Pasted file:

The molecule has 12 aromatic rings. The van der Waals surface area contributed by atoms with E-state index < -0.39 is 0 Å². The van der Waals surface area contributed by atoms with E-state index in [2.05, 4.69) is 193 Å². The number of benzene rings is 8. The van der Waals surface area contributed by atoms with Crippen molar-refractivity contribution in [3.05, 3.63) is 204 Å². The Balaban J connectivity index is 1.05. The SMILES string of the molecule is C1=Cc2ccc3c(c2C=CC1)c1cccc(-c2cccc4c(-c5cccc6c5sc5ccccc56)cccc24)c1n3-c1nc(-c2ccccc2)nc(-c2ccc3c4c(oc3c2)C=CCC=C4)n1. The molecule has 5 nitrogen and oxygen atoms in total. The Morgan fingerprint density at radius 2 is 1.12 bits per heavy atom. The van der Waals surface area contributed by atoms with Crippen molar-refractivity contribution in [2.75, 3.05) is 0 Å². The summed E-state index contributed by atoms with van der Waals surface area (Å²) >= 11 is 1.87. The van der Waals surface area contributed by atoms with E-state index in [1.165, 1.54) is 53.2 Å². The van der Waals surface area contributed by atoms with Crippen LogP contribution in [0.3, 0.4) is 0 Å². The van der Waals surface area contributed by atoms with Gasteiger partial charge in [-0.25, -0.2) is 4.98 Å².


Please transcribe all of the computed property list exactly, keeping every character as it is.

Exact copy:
The molecule has 12 aromatic rings. The van der Waals surface area contributed by atoms with E-state index < -0.39 is 0 Å². The van der Waals surface area contributed by atoms with E-state index in [2.05, 4.69) is 193 Å². The number of benzene rings is 8. The van der Waals surface area contributed by atoms with Crippen molar-refractivity contribution in [3.05, 3.63) is 204 Å². The Balaban J connectivity index is 1.05. The SMILES string of the molecule is C1=Cc2ccc3c(c2C=CC1)c1cccc(-c2cccc4c(-c5cccc6c5sc5ccccc56)cccc24)c1n3-c1nc(-c2ccccc2)nc(-c2ccc3c4c(oc3c2)C=CCC=C4)n1. The molecule has 5 nitrogen and oxygen atoms in total. The Morgan fingerprint density at radius 2 is 1.12 bits per heavy atom. The van der Waals surface area contributed by atoms with Crippen molar-refractivity contribution in [2.75, 3.05) is 0 Å². The summed E-state index contributed by atoms with van der Waals surface area (Å²) >= 11 is 1.87. The van der Waals surface area contributed by atoms with E-state index in [1.165, 1.54) is 53.2 Å². The van der Waals surface area contributed by atoms with Crippen LogP contribution in [0.3, 0.4) is 0 Å². The van der Waals surface area contributed by atoms with Gasteiger partial charge in [-0.25, -0.2) is 4.98 Å².